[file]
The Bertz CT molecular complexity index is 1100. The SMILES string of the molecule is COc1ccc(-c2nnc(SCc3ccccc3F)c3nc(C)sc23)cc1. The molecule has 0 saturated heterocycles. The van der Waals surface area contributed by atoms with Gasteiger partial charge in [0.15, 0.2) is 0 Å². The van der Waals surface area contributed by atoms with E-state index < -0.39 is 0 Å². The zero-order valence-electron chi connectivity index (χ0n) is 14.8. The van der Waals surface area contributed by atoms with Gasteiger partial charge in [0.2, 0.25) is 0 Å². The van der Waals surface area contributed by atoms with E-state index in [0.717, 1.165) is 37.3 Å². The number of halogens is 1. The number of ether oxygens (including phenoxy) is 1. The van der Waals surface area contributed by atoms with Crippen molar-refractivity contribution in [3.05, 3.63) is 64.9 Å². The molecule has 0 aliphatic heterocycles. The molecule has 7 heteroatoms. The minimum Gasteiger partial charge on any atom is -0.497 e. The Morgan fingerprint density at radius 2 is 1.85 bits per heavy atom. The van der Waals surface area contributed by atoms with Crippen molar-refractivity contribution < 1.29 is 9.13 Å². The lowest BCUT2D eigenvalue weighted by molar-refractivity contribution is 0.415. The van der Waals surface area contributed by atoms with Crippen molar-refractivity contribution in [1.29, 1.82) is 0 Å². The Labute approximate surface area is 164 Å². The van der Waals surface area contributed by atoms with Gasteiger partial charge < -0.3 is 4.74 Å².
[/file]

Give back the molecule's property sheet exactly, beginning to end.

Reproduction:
The Bertz CT molecular complexity index is 1100. The SMILES string of the molecule is COc1ccc(-c2nnc(SCc3ccccc3F)c3nc(C)sc23)cc1. The molecule has 0 saturated heterocycles. The van der Waals surface area contributed by atoms with Gasteiger partial charge in [0.15, 0.2) is 0 Å². The van der Waals surface area contributed by atoms with E-state index < -0.39 is 0 Å². The zero-order valence-electron chi connectivity index (χ0n) is 14.8. The van der Waals surface area contributed by atoms with Gasteiger partial charge in [0.2, 0.25) is 0 Å². The van der Waals surface area contributed by atoms with E-state index in [0.717, 1.165) is 37.3 Å². The number of halogens is 1. The number of ether oxygens (including phenoxy) is 1. The van der Waals surface area contributed by atoms with Crippen molar-refractivity contribution in [3.05, 3.63) is 64.9 Å². The molecule has 0 aliphatic heterocycles. The molecule has 7 heteroatoms. The minimum Gasteiger partial charge on any atom is -0.497 e. The Morgan fingerprint density at radius 2 is 1.85 bits per heavy atom. The van der Waals surface area contributed by atoms with Crippen molar-refractivity contribution < 1.29 is 9.13 Å². The lowest BCUT2D eigenvalue weighted by molar-refractivity contribution is 0.415. The van der Waals surface area contributed by atoms with Crippen molar-refractivity contribution in [1.29, 1.82) is 0 Å². The Labute approximate surface area is 164 Å². The van der Waals surface area contributed by atoms with Gasteiger partial charge < -0.3 is 4.74 Å².